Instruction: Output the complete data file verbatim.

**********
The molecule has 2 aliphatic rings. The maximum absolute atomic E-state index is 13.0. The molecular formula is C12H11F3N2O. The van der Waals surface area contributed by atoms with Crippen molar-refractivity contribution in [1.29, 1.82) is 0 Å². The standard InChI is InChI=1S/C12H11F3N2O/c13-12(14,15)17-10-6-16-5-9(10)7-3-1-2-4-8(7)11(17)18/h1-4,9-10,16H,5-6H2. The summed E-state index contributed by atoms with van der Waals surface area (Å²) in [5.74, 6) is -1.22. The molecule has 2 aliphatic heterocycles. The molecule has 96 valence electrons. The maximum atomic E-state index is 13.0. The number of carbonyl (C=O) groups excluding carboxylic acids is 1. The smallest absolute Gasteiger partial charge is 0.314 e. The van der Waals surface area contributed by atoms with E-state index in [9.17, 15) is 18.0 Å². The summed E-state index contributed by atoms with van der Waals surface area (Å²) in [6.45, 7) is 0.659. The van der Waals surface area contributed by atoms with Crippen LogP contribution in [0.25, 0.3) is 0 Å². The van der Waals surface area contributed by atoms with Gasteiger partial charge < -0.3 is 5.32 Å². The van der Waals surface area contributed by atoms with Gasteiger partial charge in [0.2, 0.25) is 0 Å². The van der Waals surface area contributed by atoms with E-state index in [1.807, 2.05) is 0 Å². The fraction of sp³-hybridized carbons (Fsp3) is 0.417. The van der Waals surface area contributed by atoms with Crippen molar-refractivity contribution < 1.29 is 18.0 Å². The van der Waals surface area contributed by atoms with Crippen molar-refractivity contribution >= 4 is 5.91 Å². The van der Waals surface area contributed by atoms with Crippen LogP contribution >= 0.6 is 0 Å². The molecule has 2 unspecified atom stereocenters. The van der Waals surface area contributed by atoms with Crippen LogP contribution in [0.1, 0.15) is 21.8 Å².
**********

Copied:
The molecule has 2 aliphatic rings. The maximum absolute atomic E-state index is 13.0. The molecular formula is C12H11F3N2O. The van der Waals surface area contributed by atoms with Crippen molar-refractivity contribution in [1.29, 1.82) is 0 Å². The standard InChI is InChI=1S/C12H11F3N2O/c13-12(14,15)17-10-6-16-5-9(10)7-3-1-2-4-8(7)11(17)18/h1-4,9-10,16H,5-6H2. The summed E-state index contributed by atoms with van der Waals surface area (Å²) in [5.74, 6) is -1.22. The molecule has 2 aliphatic heterocycles. The molecule has 96 valence electrons. The maximum atomic E-state index is 13.0. The number of carbonyl (C=O) groups excluding carboxylic acids is 1. The smallest absolute Gasteiger partial charge is 0.314 e. The van der Waals surface area contributed by atoms with E-state index in [9.17, 15) is 18.0 Å². The summed E-state index contributed by atoms with van der Waals surface area (Å²) in [6.45, 7) is 0.659. The van der Waals surface area contributed by atoms with Crippen LogP contribution in [0.25, 0.3) is 0 Å². The van der Waals surface area contributed by atoms with Gasteiger partial charge < -0.3 is 5.32 Å². The van der Waals surface area contributed by atoms with Gasteiger partial charge in [0.2, 0.25) is 0 Å². The van der Waals surface area contributed by atoms with E-state index in [1.807, 2.05) is 0 Å². The fraction of sp³-hybridized carbons (Fsp3) is 0.417. The van der Waals surface area contributed by atoms with Crippen molar-refractivity contribution < 1.29 is 18.0 Å². The van der Waals surface area contributed by atoms with Crippen molar-refractivity contribution >= 4 is 5.91 Å². The van der Waals surface area contributed by atoms with Crippen LogP contribution >= 0.6 is 0 Å². The molecule has 2 unspecified atom stereocenters. The van der Waals surface area contributed by atoms with Crippen LogP contribution in [0.1, 0.15) is 21.8 Å².